Weight, Texture, and Hardness
In the first study, the researchers asked participants to evaluate a job candidate by reviewing that person’s resume. They gave each participant the candidate’s resume on either a light-weight clipboard (.75 pounds) or a heavy clipboard (4.5 pounds). In comparison to those using the lighter clipboard, people who reviewed the resume on the heavier clipboard
- rated the candidate as better qualified
- said the candidate would be more serious about the position
- rated the accuracy of their own evaluation as more important
In another study, researchers were interested in determining how texture would affect people’s judgment. They first asked participants to complete a puzzle. Half of the participants worked with puzzle pieces that were covered with sandpaper, while the other half worked with pieces that were smooth. Once participants had completed the puzzle, they told them to read a story describing an ambiguous social interaction and asked them whether they considered the interaction to be adversarial or friendly. Participants who had handled puzzle pieces that were covered in sandpaper rated the interaction as more adversarial and harsh than those who had handled smooth pieces.
In a different study, researchers were interested in determining the effect of hardness on people’s perception and judgment. They started out by asking participants to examine one of two objects—a soft blanket or a block of wood. Next, they asked participants to read about an interaction between a manager and an employee, then rate the employee’s behavior. Those who had handled the wood block rated the employee as being more rigid and strict than those who had handled the blanket.
The Linkage Between Touch and Thought
All of these studies suggest that there is an essential linkage between what we touch and what we think. Researchers believe that, because physical touch is the first of our senses to develop, it provides the foundation and framework for how we are able to later develop and understand abstract concepts about people and relationships.
Ultimately, the association between touch and thought becomes so intertwined that, when we touch something, the sensation itself can activate the abstract concepts that have become associated with that sensation. Thus, touching something can create mindsets that influence people’s perception and judgment. Our understanding of abstract concepts is deeply rooted in our physical experiences, so what we touch subconsciously influences how we think.
Researchers have found that the tactile sensations of weight, texture, and hardness are linked to very specific concepts. There is a specific mapping between each type of physical sensation and the abstract concepts that have become associated with it, as follows:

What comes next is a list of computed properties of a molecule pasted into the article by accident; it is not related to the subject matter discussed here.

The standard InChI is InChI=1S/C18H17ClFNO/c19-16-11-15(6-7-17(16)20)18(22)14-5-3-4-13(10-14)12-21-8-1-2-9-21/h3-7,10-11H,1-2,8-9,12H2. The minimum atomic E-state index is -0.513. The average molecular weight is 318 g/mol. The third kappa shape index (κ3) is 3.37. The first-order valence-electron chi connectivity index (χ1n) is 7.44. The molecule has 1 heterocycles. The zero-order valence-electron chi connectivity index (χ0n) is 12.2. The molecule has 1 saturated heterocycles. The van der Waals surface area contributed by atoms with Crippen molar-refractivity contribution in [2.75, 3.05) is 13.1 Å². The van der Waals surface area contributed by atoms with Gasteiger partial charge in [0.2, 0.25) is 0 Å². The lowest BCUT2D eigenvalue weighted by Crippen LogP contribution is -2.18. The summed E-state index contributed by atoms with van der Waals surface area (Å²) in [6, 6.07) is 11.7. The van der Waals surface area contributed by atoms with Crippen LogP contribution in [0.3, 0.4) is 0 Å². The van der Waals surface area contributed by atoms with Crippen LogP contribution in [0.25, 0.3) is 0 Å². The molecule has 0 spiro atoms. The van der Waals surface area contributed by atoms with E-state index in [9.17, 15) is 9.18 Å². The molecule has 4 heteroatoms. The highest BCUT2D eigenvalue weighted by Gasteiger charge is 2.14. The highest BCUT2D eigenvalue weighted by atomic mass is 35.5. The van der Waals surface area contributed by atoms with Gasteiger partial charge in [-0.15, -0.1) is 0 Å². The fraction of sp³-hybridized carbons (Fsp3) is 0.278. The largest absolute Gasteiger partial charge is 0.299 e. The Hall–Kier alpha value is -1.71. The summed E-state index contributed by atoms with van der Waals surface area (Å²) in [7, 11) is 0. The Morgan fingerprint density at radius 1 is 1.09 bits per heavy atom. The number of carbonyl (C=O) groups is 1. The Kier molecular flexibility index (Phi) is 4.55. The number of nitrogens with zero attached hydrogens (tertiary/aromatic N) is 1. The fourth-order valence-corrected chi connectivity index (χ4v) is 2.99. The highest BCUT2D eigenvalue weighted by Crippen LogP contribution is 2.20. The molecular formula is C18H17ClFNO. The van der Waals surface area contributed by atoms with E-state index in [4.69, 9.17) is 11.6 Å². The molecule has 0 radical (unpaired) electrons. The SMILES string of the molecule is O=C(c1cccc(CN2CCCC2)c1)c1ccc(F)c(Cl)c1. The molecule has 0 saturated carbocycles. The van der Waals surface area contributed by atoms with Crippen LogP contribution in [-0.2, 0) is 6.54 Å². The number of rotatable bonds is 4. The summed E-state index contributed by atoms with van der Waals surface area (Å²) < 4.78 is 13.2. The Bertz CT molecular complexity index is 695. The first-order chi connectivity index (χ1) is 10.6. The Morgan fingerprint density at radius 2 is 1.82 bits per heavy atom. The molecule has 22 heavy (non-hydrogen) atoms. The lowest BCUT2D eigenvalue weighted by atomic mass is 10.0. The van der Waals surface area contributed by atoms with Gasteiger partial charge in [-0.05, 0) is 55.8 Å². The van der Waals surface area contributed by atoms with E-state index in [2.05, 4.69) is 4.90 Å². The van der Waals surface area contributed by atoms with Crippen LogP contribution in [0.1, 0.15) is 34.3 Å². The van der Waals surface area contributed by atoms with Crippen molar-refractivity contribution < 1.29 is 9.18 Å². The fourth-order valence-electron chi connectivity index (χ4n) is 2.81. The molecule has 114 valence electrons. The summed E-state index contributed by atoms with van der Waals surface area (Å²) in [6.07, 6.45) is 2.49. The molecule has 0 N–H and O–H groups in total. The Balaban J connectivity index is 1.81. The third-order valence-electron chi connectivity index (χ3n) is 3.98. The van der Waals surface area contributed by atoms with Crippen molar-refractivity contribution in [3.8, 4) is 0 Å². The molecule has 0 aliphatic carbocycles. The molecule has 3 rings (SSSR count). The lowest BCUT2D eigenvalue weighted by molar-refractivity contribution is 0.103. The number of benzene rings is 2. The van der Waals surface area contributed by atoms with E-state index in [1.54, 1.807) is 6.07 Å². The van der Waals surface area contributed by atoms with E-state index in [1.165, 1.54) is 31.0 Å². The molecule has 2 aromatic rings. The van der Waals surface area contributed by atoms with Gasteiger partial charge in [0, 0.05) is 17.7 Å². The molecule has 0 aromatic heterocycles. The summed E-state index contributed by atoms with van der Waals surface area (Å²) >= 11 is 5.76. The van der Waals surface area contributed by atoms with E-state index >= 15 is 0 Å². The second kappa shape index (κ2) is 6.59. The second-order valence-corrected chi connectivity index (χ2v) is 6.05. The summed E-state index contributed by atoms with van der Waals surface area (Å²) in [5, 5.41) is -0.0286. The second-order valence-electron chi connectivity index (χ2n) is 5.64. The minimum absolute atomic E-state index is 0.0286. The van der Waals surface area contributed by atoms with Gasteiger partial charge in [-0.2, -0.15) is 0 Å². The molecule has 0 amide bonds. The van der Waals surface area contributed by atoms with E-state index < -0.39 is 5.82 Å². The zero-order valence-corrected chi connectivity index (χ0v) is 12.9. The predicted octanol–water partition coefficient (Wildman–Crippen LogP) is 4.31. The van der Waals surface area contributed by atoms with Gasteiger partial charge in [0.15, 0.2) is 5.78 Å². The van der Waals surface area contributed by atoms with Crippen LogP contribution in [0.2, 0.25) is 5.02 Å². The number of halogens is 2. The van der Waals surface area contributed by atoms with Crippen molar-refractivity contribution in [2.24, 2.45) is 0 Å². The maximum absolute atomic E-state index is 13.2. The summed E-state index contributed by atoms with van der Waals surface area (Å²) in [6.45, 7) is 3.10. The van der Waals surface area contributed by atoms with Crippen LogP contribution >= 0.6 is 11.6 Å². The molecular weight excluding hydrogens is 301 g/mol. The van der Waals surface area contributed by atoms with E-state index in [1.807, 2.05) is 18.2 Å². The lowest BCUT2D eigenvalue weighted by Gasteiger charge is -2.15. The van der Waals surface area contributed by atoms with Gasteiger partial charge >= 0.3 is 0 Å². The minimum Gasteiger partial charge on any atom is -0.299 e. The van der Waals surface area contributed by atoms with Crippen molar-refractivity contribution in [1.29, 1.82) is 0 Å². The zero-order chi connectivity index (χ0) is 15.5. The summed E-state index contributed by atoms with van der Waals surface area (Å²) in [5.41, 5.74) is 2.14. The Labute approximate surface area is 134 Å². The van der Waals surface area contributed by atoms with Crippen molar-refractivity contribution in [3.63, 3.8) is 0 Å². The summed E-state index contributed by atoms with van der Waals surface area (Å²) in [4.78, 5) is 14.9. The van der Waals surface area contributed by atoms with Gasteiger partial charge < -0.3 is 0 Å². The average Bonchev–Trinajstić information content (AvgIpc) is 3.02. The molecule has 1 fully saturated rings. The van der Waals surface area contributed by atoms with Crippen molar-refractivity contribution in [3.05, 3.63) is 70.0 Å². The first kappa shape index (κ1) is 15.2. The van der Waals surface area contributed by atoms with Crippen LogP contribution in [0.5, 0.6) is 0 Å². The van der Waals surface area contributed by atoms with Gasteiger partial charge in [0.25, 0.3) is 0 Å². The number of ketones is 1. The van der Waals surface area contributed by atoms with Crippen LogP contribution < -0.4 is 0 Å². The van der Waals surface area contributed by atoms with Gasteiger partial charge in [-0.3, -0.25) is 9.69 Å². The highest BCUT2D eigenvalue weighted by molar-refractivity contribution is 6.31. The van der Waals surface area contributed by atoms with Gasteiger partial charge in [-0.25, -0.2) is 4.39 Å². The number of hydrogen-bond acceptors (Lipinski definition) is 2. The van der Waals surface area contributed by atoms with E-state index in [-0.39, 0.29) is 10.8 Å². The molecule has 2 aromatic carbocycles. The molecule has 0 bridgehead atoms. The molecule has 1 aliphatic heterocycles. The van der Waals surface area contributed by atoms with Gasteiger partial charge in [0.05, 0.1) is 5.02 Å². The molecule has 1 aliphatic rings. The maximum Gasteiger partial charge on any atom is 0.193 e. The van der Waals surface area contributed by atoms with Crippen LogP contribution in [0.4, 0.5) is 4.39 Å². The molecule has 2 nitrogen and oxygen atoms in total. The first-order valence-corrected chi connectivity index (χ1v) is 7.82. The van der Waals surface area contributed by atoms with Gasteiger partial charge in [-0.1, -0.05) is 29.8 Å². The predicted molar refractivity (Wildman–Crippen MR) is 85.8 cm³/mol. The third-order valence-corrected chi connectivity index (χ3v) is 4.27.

- Weight is associated with seriousness and importance.
- Rough texture is associated with harshness and difficulty.
- Hardness is associated with rigidity and stability.
In the clipboard study, for example, the weight of the clipboard did not affect people’s perception of the candidate’s likability and cooperativeness, because these traits are not related to seriousness or importance.
Touch is such an important aspect of how we think that even passive touch experiences can have an effect on our judgment. In one study, researchers asked participants to shop for a new car, then make an offer to buy it. Half of the participants were seated in hard, wooden chairs, while the others sat in soft, cushioned chairs. The researchers found that, when the participants’ initial offer was rejected, those who were seated in hard chairs changed their follow-up offer price by a smaller amount than those sitting in soft chairs. The hardness of the chair seemed to make people more rigid and less willing to deviate from their initial offer. Those sitting in hard chairs also judged their counterpart to be more stable and less emotional than those sitting in soft chairs.
Implications for UX Design
The study of embodied cognition is interesting from a UX design perspective in a number of ways—primarily because it does away with the idea that the mind is somehow separate from the body. Studies in embodied cognition show that there is an essential linkage between what we experience bodily—while interacting with the physical world—and our higher levels of thinking, including judgment and decision making. This is important because it has implications for how we conduct UX design research, how we design products and services, and how we can better understand our products’ users.
Clearly, the physical design of products and tools has a substantial impact on people’s perceptions and judgments about them. Research shows, for example, that shoppers who can see and examine products directly—as they can in a bricks-and-mortar store environment—can more readily form confident impressions of those products because of their ability to physically interact with them.
Tactile sensations can influence perceptions and opinions about a product’s quality—even when touching the product or its packaging doesn’t provide any information about its quality. For instance, water seems to taste better when it comes from a firm bottle rather than from a flimsy one.
Apple regularly uses rounded edges in its design of physical products to convey a sense of ease. This leads me to wonder: Do rounded edges in the graphic design elements of a software user interface have a similar effect? Do we subconsciously associate what we see in user interfaces with mental constructs that are associated with what we’ve experienced from a sensory perspective in the physical world? Given the importance of touch in how we perceive the world, I wouldn’t be surprised if we do.